The House That Jack Built
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The object of the game is to answer simple mathematical questions and, if you answer correctly, watch Jack build his house.
After selecting the choice of multiplication or division, sound, music, clock and a degree of difficulty, a picture appears of Jack standing waving at you.
The clock, if selected, starts, and 20 seconds later you are asked the first question - for example, 8x3 = .
Answer the question correctly and watch him move to the other side of the screen and build a row of blocks -while the tune "Hi-ho, hi-ho, it's off to work we go" plays, if the music option is chosen.
When Jack has laid his blocks, he returns to his standing position and the second question is asked.
Answer all 15 questions and the house is completed. Jack waves goodbye and walks into his garage.
The screen clears and gradings as to how fast you achieved the task are displayed.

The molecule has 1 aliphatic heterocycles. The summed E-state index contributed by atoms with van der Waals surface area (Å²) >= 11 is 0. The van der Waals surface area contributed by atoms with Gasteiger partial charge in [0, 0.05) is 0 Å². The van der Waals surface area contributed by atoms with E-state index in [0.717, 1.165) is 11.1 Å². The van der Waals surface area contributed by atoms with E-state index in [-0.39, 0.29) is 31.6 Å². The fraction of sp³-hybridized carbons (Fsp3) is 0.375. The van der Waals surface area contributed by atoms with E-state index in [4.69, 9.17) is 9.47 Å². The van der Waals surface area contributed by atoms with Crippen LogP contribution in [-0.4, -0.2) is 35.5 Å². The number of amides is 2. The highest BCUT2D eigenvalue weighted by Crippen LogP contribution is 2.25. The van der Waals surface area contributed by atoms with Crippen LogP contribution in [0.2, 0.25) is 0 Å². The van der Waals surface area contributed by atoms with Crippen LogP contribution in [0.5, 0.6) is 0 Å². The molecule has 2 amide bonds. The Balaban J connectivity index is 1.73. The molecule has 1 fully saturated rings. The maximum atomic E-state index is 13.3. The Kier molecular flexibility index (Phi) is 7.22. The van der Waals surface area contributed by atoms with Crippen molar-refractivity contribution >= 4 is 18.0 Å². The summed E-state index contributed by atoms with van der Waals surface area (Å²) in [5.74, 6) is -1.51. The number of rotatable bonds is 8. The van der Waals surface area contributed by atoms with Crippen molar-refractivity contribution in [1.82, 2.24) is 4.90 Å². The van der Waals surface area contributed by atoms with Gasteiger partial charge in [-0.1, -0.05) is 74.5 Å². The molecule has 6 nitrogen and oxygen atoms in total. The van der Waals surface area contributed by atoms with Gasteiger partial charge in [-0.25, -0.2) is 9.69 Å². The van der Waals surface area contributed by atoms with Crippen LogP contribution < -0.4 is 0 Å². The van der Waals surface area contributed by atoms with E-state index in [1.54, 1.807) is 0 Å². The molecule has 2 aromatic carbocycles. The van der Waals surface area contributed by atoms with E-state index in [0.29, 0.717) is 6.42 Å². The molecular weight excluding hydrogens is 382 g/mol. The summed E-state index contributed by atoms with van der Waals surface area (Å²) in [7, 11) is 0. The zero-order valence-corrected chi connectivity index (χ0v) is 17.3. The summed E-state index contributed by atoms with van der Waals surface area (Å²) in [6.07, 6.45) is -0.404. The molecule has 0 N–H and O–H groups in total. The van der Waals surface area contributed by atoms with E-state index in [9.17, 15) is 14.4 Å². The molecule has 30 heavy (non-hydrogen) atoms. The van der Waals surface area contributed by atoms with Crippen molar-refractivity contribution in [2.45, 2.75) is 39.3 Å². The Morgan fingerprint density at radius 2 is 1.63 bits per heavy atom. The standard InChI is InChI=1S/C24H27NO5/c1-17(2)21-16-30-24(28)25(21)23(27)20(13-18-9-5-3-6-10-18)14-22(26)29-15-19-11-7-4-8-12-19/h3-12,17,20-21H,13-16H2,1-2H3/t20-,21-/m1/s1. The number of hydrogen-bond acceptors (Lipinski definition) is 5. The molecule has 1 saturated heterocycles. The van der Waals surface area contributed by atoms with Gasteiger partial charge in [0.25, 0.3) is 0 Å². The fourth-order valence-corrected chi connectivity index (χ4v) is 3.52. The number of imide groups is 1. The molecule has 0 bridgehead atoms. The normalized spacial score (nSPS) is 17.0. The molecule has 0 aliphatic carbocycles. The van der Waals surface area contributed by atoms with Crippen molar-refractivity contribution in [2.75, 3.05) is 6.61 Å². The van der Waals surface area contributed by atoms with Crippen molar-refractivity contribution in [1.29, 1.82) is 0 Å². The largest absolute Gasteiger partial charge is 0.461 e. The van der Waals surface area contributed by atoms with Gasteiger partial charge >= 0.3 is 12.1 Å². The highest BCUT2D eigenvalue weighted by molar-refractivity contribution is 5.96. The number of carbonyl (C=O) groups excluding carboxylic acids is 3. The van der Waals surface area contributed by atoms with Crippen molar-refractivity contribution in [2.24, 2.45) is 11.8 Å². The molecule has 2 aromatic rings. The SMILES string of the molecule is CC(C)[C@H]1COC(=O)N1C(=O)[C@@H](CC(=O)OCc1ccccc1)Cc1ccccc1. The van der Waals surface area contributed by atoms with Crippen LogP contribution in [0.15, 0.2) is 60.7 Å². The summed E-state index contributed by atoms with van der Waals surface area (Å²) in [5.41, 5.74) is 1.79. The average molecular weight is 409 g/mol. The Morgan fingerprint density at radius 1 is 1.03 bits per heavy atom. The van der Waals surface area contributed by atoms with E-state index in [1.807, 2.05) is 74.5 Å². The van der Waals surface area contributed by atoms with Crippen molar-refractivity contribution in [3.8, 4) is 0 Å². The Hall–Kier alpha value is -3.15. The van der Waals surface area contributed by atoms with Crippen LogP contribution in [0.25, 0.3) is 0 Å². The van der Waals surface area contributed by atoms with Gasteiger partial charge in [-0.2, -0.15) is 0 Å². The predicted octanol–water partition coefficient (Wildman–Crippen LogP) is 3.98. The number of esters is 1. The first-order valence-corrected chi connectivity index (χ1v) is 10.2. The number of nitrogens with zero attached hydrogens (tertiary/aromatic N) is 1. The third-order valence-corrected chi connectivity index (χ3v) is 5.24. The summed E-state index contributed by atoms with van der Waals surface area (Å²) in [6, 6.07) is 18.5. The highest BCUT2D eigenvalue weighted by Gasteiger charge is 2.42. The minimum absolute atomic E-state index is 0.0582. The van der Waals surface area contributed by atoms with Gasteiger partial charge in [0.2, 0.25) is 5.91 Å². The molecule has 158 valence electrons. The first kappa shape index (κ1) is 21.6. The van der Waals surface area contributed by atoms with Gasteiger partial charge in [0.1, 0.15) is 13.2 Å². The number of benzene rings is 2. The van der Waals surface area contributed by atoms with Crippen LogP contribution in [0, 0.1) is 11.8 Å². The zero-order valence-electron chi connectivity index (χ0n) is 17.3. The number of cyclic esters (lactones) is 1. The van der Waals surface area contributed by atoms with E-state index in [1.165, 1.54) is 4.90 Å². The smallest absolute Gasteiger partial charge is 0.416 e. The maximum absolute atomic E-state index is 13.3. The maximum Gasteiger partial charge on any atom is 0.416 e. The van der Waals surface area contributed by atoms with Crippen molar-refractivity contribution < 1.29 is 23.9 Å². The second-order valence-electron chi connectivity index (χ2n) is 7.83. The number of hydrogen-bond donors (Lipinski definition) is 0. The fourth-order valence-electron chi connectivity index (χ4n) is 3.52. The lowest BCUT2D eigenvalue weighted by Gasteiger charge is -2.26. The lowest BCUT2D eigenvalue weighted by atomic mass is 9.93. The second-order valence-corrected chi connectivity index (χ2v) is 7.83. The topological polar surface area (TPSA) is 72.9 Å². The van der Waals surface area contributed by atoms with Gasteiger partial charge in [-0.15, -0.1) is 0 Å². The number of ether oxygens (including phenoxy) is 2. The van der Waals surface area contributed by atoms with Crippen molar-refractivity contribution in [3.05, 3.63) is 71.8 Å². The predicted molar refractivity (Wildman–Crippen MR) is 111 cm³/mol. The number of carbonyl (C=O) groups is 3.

As an example, for Excellent you need a time of just over eight minutes, which is 30 seconds answering the questions and nearly eight minutes watching Jack.
This program is sold under the educational banner and its aim is the practice of simple sums.
The child using this program, however, is given no help if poor at sums. In fact quite the reverse. Answer a question wrongly and three rows of bricks are removed which took one and a half minutes to build.
But beware, if you answer the same question wrongly three times a message appears: "Correct answer is 8. Now enter it and remember it".
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This exhibit has a reference ID of CH60281. Please quote this reference ID in any communication with the Centre for Computing History.
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